The administrators of Napoleon Perdis, insolvency firm Worrells Solvency & Forensic Accountants, have announced that 28 of the makeup empire’s 56 stores have closed.
The closures were effective as of yesterday, Monday 4 February.
Administrator Simon Cathro said that assessments of each store’s performance had been undertaken over the weekend, factoring in past performance, location and “the right sizing of the business as a whole”.
“As result of this review, we have identified a number of stores that will be closed.
“This decision has not been taken lightly and we are aware that this will have an impact on employees and customers,” Cathro said.
Yahoo Finance contacted Worrells for comment on how many employees would be affected by the closures, but a spokesperson said that the information was not yet available.
However, Cathro indicated that staff would be paid wages up until their date of termination. Additionally, not all staff have been let go due to the closures.
“Some staff have been offered other roles within the Napoleon Perdis Group. We have been extremely pleased with the high level of support the staff have provided both to Napoleon himself and the business. No doubt this has contributed to the strong sales results over the weekend,” Cathro said.
The man himself, Napoleon Perdis, expressed his thanks to the staff who had “tirelessly gone above and beyond” and said the closures were “a necessary and anticipated step in the restructuring process”.
“And while it feels like a sad time, this is not goodbye, and it gives us the best opportunity to keep the business trading through the administration process.
“We’ll be back in a new, more dynamic and innovative way,” Perdis said.
These are the stores that have closed their doors:
According to the statement by Worrells, the appointment of the administrators had generated “significant interest” among potential buyers of the business, with the first meeting of creditors due to be held simultaneously in Sydney, Brisbane, Melbourne and Perth on Tuesday 12 February at 2:30pm.
Napoleon Perdis in liquidation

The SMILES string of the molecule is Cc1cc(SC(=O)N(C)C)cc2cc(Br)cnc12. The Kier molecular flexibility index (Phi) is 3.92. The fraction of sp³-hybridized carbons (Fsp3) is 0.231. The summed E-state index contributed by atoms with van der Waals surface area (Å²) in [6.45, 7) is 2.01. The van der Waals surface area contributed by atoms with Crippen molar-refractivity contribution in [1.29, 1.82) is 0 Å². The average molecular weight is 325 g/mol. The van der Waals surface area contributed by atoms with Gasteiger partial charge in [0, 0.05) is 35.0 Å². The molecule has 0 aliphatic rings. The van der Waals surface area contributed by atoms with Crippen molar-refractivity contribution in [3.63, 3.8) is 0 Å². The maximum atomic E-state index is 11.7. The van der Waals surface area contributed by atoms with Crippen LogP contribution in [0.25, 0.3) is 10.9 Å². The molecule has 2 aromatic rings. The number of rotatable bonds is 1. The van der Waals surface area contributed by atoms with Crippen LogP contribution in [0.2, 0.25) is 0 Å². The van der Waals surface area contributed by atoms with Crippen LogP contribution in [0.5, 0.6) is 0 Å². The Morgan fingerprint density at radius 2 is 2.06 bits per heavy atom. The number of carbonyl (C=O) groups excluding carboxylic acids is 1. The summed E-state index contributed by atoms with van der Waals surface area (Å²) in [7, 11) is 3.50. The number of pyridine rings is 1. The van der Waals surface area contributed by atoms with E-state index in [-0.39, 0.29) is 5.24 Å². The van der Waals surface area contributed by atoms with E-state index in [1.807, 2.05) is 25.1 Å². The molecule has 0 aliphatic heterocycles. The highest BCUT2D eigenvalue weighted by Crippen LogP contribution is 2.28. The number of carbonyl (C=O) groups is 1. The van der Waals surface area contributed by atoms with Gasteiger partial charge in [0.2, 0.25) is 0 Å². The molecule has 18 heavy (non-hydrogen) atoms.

Just last Thursday 31 January, customers wanting to visit Napoleon Perdis stores were faced with closed doors.
The eponymously named Australian makeup brand Napoleon Perdis had collapsed, making it the latest victim in the Australian ‘retail apocalypse’.
Napoleon Perdis has a total of 76 stores and Myer concession outlets across Australia that was closed on Thursday for “stocktake” and reopened on Friday the 1st of February.
Worrells Solvency Accountants announced on Thursday that it had been appointed as voluntary administrators by directors of the cosmetics line.
Directors of Napoleon Perdis have been trying to sell the business for several months and are still hoping for a buyer to salvage and restructure the brand as the business continues to trade, the Worrells said in a statement.
“We expect the appointment will generate significant interest in the sale of the business,” said voluntary administrator Simon Cathro, who added that the brand was an industry trailblazer that had accumulated a number of awards and accolades.
“Its agility in evolving with a burgeoning movement that demands more organic ingredients and consciousness to animal cruelty and environmental impacts—is an enviable competitive edge that will attract many prospective investors/buyers,” Cathro said.
“It is one of the very few cosmetic brands that do not test on animals and remains a much-loved household name in Australia.”
The brand’s namesake and makeup artist Napoleon Perdis claimed the brand was “still in high demand from our customers” and “more innovative than ever”.
“By restructuring the business in this manner, we believe, puts it in a prime position to continue to evolve through continued trade or in a sale,” he said.
Napoleon Perdis expanded to the US for a time in 2004, but pulled out in 2015 after failing to make a profit.
The businessman has recorded losses to the tune of $1.6 million and $154,808 in 2014 and 2015 respectively, the Sydney Morning Herald has reported.
The final straw on Napoleon Perdis’ back is understood to be the arrival of Sephora and Australian soil.
The cosmetic brand has an exclusive agreement with Priceline, which has confirmed its commitment to the business through the administration process.
Australian menswear retailer Ed Harry announced it was entering voluntary administration just over two weeks ago, making Napoleon Perdis the latest victim in a long string of closures in the Australian retail landscape.
Barely a week after Ed Harry closed, sportswear manufacturer Skins filed for bankruptcy in the Swiss Court.
Luxury skincare brand Crabtree & Evelyn’s last day of trading is understood to be last Thursday, with all 12 stores to close by the end of the January.
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